Help a Disabled Longtime Government Employee Obtain Retirement

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Mr. X is an honorably discharged veteran (8 years of Active Army Service) and 23 year employee who worked overseas since his discharge in 1991. Along the way he performed exceptionally in his job, trained and mentored many and was recognized for his service several times along the way.

In 2011 he suffered a severe on the job injury which required several surgeries (six altogether including spinal fusion and spinal nerve implant) but unfortunately was unable to fully recover and return to his full time job. Over the course of the following three years he battled an unyielding Worker's Compensation Insurance firm that not only refused to pay him salary for long periods of time but also failed to reimburse his now badly needed pain control medications. On numerous occasions he had to go without his medications, he went without physical therapy for a half year stretch because WComp refused to pay the bill as they were required. He fell behind in all of his monthly expenses, faced imminent eviction from his home, possible expulsion of his children from school because he missed tuition payments and was pushed into forced withdrawals over and over as WComp applied a financial choke hold to force him to give up on his claim for disability. His credit was ruined, credit built up over 20 years was reduced to ashes in a few short months.

Along the way, he worked from his hospital bed to guide and assist his organization. Despite all of this he continued to stay positive and focus on getting back to the job he loved for so long. As time wore on and the financial toll became heavier and heavier he vowed one last time to get back to work. As the governing Army regulations mandated, he notified his HRO that IF he could not make it back to full time work that he would be applying for Disability Retirement.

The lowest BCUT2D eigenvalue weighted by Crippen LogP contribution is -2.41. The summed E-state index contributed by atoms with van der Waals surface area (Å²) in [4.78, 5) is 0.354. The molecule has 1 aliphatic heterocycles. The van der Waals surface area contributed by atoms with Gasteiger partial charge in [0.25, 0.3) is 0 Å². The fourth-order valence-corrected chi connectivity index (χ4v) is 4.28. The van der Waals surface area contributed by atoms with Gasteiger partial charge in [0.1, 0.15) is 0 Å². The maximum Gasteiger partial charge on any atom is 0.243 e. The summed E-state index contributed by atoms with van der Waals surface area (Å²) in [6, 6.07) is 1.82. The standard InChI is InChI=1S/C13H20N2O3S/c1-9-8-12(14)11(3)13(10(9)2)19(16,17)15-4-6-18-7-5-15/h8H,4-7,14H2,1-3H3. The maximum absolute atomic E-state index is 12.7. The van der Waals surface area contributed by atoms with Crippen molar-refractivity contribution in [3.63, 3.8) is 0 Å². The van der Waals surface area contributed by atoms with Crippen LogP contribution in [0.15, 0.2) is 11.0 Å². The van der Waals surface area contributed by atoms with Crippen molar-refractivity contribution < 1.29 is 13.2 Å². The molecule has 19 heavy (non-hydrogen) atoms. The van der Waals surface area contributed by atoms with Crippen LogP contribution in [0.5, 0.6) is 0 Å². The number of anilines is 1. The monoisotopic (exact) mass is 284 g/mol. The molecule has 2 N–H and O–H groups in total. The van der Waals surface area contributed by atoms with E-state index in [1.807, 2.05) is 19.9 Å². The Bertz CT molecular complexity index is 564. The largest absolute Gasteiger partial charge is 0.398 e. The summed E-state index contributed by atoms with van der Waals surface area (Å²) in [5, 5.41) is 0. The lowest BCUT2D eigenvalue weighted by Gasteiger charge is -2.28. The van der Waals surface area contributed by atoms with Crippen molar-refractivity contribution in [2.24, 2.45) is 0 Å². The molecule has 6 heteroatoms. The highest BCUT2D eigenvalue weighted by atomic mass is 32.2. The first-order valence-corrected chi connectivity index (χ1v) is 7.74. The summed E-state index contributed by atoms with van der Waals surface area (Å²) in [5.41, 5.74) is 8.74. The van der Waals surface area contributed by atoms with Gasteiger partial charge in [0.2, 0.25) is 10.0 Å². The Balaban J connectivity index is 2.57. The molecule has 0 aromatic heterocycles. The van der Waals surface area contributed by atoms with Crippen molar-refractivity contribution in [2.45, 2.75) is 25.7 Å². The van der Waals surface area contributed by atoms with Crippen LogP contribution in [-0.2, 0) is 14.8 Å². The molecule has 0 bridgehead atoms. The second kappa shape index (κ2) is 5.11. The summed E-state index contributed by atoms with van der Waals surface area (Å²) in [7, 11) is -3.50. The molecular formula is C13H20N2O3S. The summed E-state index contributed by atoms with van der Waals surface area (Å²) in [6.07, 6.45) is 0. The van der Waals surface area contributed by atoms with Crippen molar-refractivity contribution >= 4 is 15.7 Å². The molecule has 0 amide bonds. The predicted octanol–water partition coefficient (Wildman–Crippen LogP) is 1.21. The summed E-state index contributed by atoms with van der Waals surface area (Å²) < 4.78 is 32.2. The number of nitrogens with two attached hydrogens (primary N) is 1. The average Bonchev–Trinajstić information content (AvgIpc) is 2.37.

One month after he made this notification, he began his last valiant attempt to work. He did this despite the fact that he had long run out of his pain medications as he hadn't seen a single medication reimbursement in the previous 4 months. He made his attempt and unfortunately, by returning to work, WComp stopped paying him the supplemental income that they were required to pay and had been finally paying prior to this last attempt. Mr. X tried to rely on the income from the few hours he was able to put in but found it very difficult because THAT income was being eaten up by automatic deductions that were taken out to repay the loans he had take out of his 401(k) retirement fund over the previous two years when WComp had cut off payments in the past. Mr. X had a dilemma; should he continue to work for a tiny income or stop working and rely completely on the semi-regular WComp payments? Since he had enrolled in the retirement plan in 2009 and it was a requirement to pay into it for 5 years, he figured he should stop working. After much deliberation and consulting with his doctors he decided enough was enough. In the meantime, he was still at odds with WComp over their request that he travel hundreds of miles to get a required Independent Medical Exam with a doctor of their choice. Mr X wasn't refusing to get this exam but for two years had provided documented medical evidence from his physical therapist and three doctors who ALL concluded that Mr X could not physically make this trip and an alternative had to be found. Because this prolonged fight with WComp was taking a lot out of Mr X psychologically and even moreso financially, Mr X offered a number of alternatives, from having the doctor come to him to having WComp pick a truly independent doctor closer to Mr X.